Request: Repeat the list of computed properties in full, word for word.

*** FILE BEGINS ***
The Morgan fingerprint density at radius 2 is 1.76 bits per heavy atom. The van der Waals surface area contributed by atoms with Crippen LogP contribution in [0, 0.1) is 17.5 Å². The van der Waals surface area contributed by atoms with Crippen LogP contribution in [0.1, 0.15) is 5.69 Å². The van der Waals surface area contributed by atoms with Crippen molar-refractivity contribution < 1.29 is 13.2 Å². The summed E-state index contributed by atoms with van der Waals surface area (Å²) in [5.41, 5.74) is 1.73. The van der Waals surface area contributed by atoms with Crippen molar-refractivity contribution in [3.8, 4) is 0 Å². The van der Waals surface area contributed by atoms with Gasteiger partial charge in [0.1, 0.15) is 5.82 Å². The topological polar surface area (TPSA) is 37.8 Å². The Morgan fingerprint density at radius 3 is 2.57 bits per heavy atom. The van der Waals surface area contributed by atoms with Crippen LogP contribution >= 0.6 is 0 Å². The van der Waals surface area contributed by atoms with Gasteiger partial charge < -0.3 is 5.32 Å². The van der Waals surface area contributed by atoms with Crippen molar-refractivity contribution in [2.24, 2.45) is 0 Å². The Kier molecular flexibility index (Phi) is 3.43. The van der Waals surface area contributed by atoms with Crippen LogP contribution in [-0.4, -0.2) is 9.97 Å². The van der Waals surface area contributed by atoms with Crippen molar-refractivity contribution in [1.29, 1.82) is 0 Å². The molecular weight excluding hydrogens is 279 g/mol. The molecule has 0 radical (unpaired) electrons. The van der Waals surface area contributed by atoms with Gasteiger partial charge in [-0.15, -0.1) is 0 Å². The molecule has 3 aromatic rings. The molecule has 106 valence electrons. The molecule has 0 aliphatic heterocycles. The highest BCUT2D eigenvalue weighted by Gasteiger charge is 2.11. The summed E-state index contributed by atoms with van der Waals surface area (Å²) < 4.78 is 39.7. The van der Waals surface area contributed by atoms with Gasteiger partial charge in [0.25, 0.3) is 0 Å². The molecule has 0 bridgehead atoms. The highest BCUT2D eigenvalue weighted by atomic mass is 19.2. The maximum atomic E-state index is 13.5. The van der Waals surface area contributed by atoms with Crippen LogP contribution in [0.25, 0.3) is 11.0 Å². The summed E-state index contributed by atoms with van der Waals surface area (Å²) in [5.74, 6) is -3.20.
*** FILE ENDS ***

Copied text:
The Morgan fingerprint density at radius 2 is 1.76 bits per heavy atom. The van der Waals surface area contributed by atoms with Crippen LogP contribution in [0, 0.1) is 17.5 Å². The van der Waals surface area contributed by atoms with Crippen LogP contribution in [0.1, 0.15) is 5.69 Å². The van der Waals surface area contributed by atoms with Crippen molar-refractivity contribution < 1.29 is 13.2 Å². The summed E-state index contributed by atoms with van der Waals surface area (Å²) in [5.41, 5.74) is 1.73. The van der Waals surface area contributed by atoms with Crippen molar-refractivity contribution in [3.8, 4) is 0 Å². The van der Waals surface area contributed by atoms with Gasteiger partial charge in [0.1, 0.15) is 5.82 Å². The topological polar surface area (TPSA) is 37.8 Å². The Morgan fingerprint density at radius 3 is 2.57 bits per heavy atom. The van der Waals surface area contributed by atoms with Crippen LogP contribution >= 0.6 is 0 Å². The van der Waals surface area contributed by atoms with Gasteiger partial charge < -0.3 is 5.32 Å². The van der Waals surface area contributed by atoms with Crippen molar-refractivity contribution in [2.24, 2.45) is 0 Å². The Kier molecular flexibility index (Phi) is 3.43. The van der Waals surface area contributed by atoms with Crippen LogP contribution in [-0.4, -0.2) is 9.97 Å². The van der Waals surface area contributed by atoms with Crippen molar-refractivity contribution in [1.29, 1.82) is 0 Å². The molecular weight excluding hydrogens is 279 g/mol. The molecule has 0 radical (unpaired) electrons. The van der Waals surface area contributed by atoms with Gasteiger partial charge in [-0.15, -0.1) is 0 Å². The molecule has 3 aromatic rings. The molecule has 106 valence electrons. The molecule has 0 aliphatic heterocycles. The highest BCUT2D eigenvalue weighted by Gasteiger charge is 2.11. The summed E-state index contributed by atoms with van der Waals surface area (Å²) < 4.78 is 39.7. The van der Waals surface area contributed by atoms with Gasteiger partial charge in [0.25, 0.3) is 0 Å². The molecule has 0 bridgehead atoms. The highest BCUT2D eigenvalue weighted by atomic mass is 19.2. The maximum atomic E-state index is 13.5. The van der Waals surface area contributed by atoms with Crippen LogP contribution in [0.25, 0.3) is 11.0 Å². The summed E-state index contributed by atoms with van der Waals surface area (Å²) in [5.74, 6) is -3.20.